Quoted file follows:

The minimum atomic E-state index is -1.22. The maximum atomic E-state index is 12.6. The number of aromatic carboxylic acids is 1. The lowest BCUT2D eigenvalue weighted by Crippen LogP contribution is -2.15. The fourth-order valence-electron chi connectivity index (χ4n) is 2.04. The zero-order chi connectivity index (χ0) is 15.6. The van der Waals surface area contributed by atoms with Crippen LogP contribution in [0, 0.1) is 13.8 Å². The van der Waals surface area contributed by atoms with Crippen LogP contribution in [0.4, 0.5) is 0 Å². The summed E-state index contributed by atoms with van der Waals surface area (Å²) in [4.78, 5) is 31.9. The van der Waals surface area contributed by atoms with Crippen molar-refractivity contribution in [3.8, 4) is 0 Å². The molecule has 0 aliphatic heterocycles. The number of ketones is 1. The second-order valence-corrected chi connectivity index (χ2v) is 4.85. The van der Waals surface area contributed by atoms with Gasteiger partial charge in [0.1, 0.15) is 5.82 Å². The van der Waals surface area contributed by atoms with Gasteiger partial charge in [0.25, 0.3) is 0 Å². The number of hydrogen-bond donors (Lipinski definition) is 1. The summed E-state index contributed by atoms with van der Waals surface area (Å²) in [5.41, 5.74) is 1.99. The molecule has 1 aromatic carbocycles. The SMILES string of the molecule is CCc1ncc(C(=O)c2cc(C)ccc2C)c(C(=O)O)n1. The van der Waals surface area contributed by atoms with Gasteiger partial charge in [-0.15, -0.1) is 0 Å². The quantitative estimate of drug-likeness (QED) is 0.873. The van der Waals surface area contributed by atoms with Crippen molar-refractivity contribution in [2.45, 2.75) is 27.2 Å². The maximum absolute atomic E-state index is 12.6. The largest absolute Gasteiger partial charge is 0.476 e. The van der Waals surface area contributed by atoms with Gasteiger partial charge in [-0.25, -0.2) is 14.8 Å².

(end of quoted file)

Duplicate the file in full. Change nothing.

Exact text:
The minimum atomic E-state index is -1.22. The maximum atomic E-state index is 12.6. The number of aromatic carboxylic acids is 1. The lowest BCUT2D eigenvalue weighted by Crippen LogP contribution is -2.15. The fourth-order valence-electron chi connectivity index (χ4n) is 2.04. The zero-order chi connectivity index (χ0) is 15.6. The van der Waals surface area contributed by atoms with Crippen LogP contribution in [0, 0.1) is 13.8 Å². The van der Waals surface area contributed by atoms with Crippen LogP contribution in [0.4, 0.5) is 0 Å². The summed E-state index contributed by atoms with van der Waals surface area (Å²) in [4.78, 5) is 31.9. The van der Waals surface area contributed by atoms with Crippen molar-refractivity contribution in [3.8, 4) is 0 Å². The molecule has 0 aliphatic heterocycles. The number of ketones is 1. The second-order valence-corrected chi connectivity index (χ2v) is 4.85. The van der Waals surface area contributed by atoms with Gasteiger partial charge in [0.1, 0.15) is 5.82 Å². The van der Waals surface area contributed by atoms with Gasteiger partial charge in [0.25, 0.3) is 0 Å². The number of hydrogen-bond donors (Lipinski definition) is 1. The summed E-state index contributed by atoms with van der Waals surface area (Å²) in [5.41, 5.74) is 1.99. The molecule has 1 aromatic carbocycles. The SMILES string of the molecule is CCc1ncc(C(=O)c2cc(C)ccc2C)c(C(=O)O)n1. The van der Waals surface area contributed by atoms with Gasteiger partial charge in [-0.15, -0.1) is 0 Å². The quantitative estimate of drug-likeness (QED) is 0.873. The van der Waals surface area contributed by atoms with Crippen molar-refractivity contribution in [2.45, 2.75) is 27.2 Å². The maximum absolute atomic E-state index is 12.6. The largest absolute Gasteiger partial charge is 0.476 e. The van der Waals surface area contributed by atoms with Gasteiger partial charge in [-0.25, -0.2) is 14.8 Å².